Don’t count John Godina among the many who believe shot put competitors must begin by learning the glide. Godina says that most throwers can learn the rotational shot put technique as easily as the glide, and that rotational shot putters will typically out-perform gliders. Godina learned both techniques in his throwing career but used the spin method in competition. He earned four World championships – three outdoor and one indoor – plus one silver and one bronze medal in the Olympics. He won three outdoor and four indoor United States shot put championships, plus two U.S. discus throw titles. Godina currently coaches throwers at his World Throws Center. See Godina’s website
for more information.
The following advice from Godina was adapted from his presentation at the 2012 Michigan Interscholastic Track Coaches Association track and field clinic.
Should young shot put competitors glide or spin?:
“When you talk about the shot put, this is the inevitable question: ‘Which one do you do, spin or glide?’ I tell people this all the time – try everybody in the spin first. And I have reasons for that. First of all, almost anybody can do it. It’s not as hard as it seems. The hard part is, is that the coach has to know how to teach it – that’s your job. But if we can teach them to spin, there’s going to be a massive advantage. The reason I know this is, I glided in high school, switched to the spin my freshman year in college, but I continued to glide in training because I liked some of the things that it added to the throw in the front of the ring. So in 1990 I switched to the spin. I kept gliding all the way through 1997. In 1997 in training I had my best glide ever at 66 feet, and that was the same time I was throwing 72 feet in the spin.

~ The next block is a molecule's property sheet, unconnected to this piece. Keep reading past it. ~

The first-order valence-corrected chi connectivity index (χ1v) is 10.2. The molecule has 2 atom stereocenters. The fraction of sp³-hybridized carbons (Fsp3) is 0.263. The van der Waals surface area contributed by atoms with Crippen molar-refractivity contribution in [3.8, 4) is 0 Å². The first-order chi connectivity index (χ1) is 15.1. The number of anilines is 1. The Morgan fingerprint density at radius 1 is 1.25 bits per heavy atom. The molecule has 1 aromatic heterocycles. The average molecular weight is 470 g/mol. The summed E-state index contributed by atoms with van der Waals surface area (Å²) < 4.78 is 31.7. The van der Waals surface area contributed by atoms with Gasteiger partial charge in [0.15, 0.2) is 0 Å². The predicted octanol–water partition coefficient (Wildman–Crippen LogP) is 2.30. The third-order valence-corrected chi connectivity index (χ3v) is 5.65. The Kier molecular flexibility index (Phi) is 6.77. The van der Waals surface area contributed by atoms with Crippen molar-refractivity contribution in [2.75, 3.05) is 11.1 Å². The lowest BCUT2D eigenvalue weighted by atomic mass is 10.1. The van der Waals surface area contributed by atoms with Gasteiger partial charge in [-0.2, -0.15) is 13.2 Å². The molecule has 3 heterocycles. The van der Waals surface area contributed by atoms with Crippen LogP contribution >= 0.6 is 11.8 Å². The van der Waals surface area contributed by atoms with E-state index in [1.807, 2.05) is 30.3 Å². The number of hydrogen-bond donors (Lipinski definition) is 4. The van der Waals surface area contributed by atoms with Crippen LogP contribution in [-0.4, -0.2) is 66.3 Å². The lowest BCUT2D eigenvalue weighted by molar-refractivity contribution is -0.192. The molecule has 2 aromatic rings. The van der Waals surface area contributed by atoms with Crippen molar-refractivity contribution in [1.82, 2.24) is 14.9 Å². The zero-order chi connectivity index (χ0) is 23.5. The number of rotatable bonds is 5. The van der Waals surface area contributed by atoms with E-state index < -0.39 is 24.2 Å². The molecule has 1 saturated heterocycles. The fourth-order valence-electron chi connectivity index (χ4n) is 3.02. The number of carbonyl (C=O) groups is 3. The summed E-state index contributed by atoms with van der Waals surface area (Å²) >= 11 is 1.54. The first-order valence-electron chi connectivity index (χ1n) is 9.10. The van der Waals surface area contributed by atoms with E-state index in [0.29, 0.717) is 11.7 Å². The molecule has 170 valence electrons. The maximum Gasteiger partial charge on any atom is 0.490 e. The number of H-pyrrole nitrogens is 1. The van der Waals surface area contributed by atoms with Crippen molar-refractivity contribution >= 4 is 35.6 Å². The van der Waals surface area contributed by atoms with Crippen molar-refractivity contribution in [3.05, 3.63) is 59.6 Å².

“So if you have a person that can spin, but you don’t know it because you haven’t tried it out on them and tried to teach it to them, you’re doing them a disservice because they can throw farther with (the spin). It just works better if they can spin. And I’ll tell you, four out of five guys can pretty much spin. We do have athletes we start on the spin and eight weeks later we go, ‘God you’re awful. We’re going to glide now.’ That’s the harsh realities in life. It’s a skill. Being athletically inclined rotationally is not guaranteed to everybody. And if that’s the way it is, that’s the way it is. But you’ve got to try ‘em in the first place.
“When we do an overview of this and people say, ‘You can’t teach spin, you’ve got to start them with glide,’ I guarantee you, you’re not going to find anybody that looks pretty when they’re gliding their first day. You can teach the spin, and you can teach it fast. You just have to learn the systems to do it. It’s all about getting out there and doing your job to educate yourself.”
Gripping the shot:
“Everybody asks where you put the shot. The base of the fingers. Power is generated by the middle three fingers. … Elbow high, side of the neck, hand behind the shot, not under it. That last one is very important. … (Young throwers) just don’t trust that it’s going to be OK to put their hand behind it. Just make them do it.”
Performing drills properly:
Godina advises coaches to stop their throwers during drills when the thrower makes a mistake, then have the thrower begin again. “Details are everything. First of all, it’s teaching them good positioning, and secondly, it’s teaching them body awareness. If you just let them float, and move from drill to drill – ‘Oh, it’s just good enough,’ they’re not learning where their body is, how to move it. We have to force it into them or they will not do it.”
Using a simple approach: